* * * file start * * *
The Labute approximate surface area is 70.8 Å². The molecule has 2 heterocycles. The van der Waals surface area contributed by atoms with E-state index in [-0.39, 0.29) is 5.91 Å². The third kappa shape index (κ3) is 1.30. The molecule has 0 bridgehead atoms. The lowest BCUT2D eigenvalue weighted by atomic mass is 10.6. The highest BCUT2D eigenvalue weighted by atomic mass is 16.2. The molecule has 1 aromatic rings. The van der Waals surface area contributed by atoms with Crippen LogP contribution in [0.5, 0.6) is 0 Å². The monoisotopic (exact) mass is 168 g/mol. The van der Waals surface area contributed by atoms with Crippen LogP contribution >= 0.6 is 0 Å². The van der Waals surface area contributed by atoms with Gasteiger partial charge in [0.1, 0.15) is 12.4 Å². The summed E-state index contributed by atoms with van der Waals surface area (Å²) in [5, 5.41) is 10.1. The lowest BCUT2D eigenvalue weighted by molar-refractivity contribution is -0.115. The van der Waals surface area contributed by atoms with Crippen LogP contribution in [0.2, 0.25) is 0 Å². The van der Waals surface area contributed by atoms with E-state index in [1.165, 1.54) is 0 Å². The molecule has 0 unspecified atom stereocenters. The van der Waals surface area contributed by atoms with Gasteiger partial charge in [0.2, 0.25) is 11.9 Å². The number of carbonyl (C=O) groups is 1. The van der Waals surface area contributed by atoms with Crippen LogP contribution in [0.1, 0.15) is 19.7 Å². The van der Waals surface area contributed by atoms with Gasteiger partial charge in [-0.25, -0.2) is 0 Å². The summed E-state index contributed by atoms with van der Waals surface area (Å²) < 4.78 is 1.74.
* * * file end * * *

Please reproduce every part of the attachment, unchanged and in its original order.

The Labute approximate surface area is 70.8 Å². The molecule has 2 heterocycles. The van der Waals surface area contributed by atoms with E-state index in [-0.39, 0.29) is 5.91 Å². The third kappa shape index (κ3) is 1.30. The molecule has 0 bridgehead atoms. The lowest BCUT2D eigenvalue weighted by atomic mass is 10.6. The highest BCUT2D eigenvalue weighted by atomic mass is 16.2. The molecule has 1 aromatic rings. The van der Waals surface area contributed by atoms with Crippen LogP contribution in [0.5, 0.6) is 0 Å². The monoisotopic (exact) mass is 168 g/mol. The van der Waals surface area contributed by atoms with Crippen LogP contribution >= 0.6 is 0 Å². The van der Waals surface area contributed by atoms with Gasteiger partial charge in [0.1, 0.15) is 12.4 Å². The summed E-state index contributed by atoms with van der Waals surface area (Å²) in [5, 5.41) is 10.1. The lowest BCUT2D eigenvalue weighted by molar-refractivity contribution is -0.115. The van der Waals surface area contributed by atoms with Crippen LogP contribution in [0.2, 0.25) is 0 Å². The van der Waals surface area contributed by atoms with E-state index in [1.165, 1.54) is 0 Å². The molecule has 0 unspecified atom stereocenters. The van der Waals surface area contributed by atoms with Gasteiger partial charge in [0.2, 0.25) is 11.9 Å². The number of carbonyl (C=O) groups is 1. The van der Waals surface area contributed by atoms with Crippen LogP contribution in [0.1, 0.15) is 19.7 Å². The van der Waals surface area contributed by atoms with Gasteiger partial charge in [-0.25, -0.2) is 0 Å². The summed E-state index contributed by atoms with van der Waals surface area (Å²) < 4.78 is 1.74.